UPDATE: As of December 19, 2021, the effusive eruption at the site of the volcano has been inactive for three months and no lava flow has been observed since the middle of September 2021. While the site has been officially declared inactive, it is possible to still use the hiking trails and observe the fresh lava formations and craters in the area. It should be noted, volcanic activity is cyclical and eruption of this kind indicates magma activity under the surface, but it is difficult to predict when and what will happen next.

After weeks of earthquakes – nearly 40,000 total – a volcanic eruption began on March 19, 2021 on Iceland’s Reykjanes Peninsula at the site of Fagradalsfjall mountain close to the town of Gríndavík near the famous Blue Lagoon. The area is known as Geldingadalir and it’s just a short distance from Iceland’s capital city, Reykjavík.

Within 24 hours of the eruption, thousands of locals were flocking to the site to catch a glimpse of the molten hot lava spewing from the ground—the photo opportunity simply can’t be beat.

Five days after the volcano began erupting. Photo credit: Siggeir Hafsteinsson (Instagram @sigvicious)

This volcano isn’t your run-of-the-mill volcano either. It is a rare and primitive form of volcano known as a Tuya, which makes this eruption especially interesting to experts and lay people alike. Tuya volcanos, which are flat topped and steeped on the sides, are formed in places where there is active volcanism and glaciers in the same period of time.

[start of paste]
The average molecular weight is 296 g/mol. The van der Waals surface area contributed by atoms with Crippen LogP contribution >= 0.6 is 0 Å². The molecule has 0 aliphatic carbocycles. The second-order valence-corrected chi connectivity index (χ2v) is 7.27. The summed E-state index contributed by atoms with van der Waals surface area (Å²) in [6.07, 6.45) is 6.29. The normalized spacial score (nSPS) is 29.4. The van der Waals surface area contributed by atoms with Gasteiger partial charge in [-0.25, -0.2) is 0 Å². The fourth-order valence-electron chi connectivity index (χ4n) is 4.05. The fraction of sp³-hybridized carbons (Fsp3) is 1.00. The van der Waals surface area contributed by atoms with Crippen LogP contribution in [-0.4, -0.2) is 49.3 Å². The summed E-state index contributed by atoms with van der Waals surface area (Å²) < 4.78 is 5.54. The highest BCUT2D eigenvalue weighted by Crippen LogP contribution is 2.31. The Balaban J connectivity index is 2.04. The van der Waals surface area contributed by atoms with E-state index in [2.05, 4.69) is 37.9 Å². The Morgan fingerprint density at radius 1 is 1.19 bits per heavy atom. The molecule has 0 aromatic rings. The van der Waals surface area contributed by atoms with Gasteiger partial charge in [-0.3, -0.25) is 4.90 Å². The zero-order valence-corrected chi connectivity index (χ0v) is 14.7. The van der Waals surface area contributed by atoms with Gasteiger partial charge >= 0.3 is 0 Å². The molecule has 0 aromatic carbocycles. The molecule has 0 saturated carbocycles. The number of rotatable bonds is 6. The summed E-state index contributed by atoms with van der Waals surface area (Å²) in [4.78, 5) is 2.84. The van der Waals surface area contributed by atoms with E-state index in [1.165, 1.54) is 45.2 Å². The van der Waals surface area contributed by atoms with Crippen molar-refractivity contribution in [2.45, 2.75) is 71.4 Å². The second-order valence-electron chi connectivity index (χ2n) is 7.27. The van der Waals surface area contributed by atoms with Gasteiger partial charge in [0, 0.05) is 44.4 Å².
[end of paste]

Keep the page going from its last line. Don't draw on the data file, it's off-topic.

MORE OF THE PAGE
Crowds flocking to the site of the eruption. Photo credit: Siggeir Hafsteinsson (Instagram @sigvicious)

At this time, the volcano is still erupting in intervals and many lava emitting fissures having formed around the area, and there is likely more to come.

Spectators are transfixed by the spewing molten lava. Photo credit: Siggeir Hafsteinsson (Instagram @sigvicious)

The area is open for visitors from 6:00 a.m. to 9:00 p.m. daily. There are three official hiking trails to the area which can be found here. Because of the instability of the area, we recommend exploring the area with a guide.


Note: While visitors are still arriving by the thousands, many for their second and third time, the area isn’t entirely safe. Iceland’s volunteer search and rescue team (ICE-SAR) has been working tirelessly to protect visitors in the area. That’s why it’s important to be prepared and follow the official health and safety guidelines which can be found at safetravel.is/eruption-in-reykjanes.

Headlamps illuminate the night sky as a crowd departs the site of the eruption. Photo credit: Siggeir Hafsteinsson (Instagram @sigvicious)

Iceland Travel Team

From time to time, one of our staff will share their experience and expertise with all of us. This is one of such blog - hope you like it !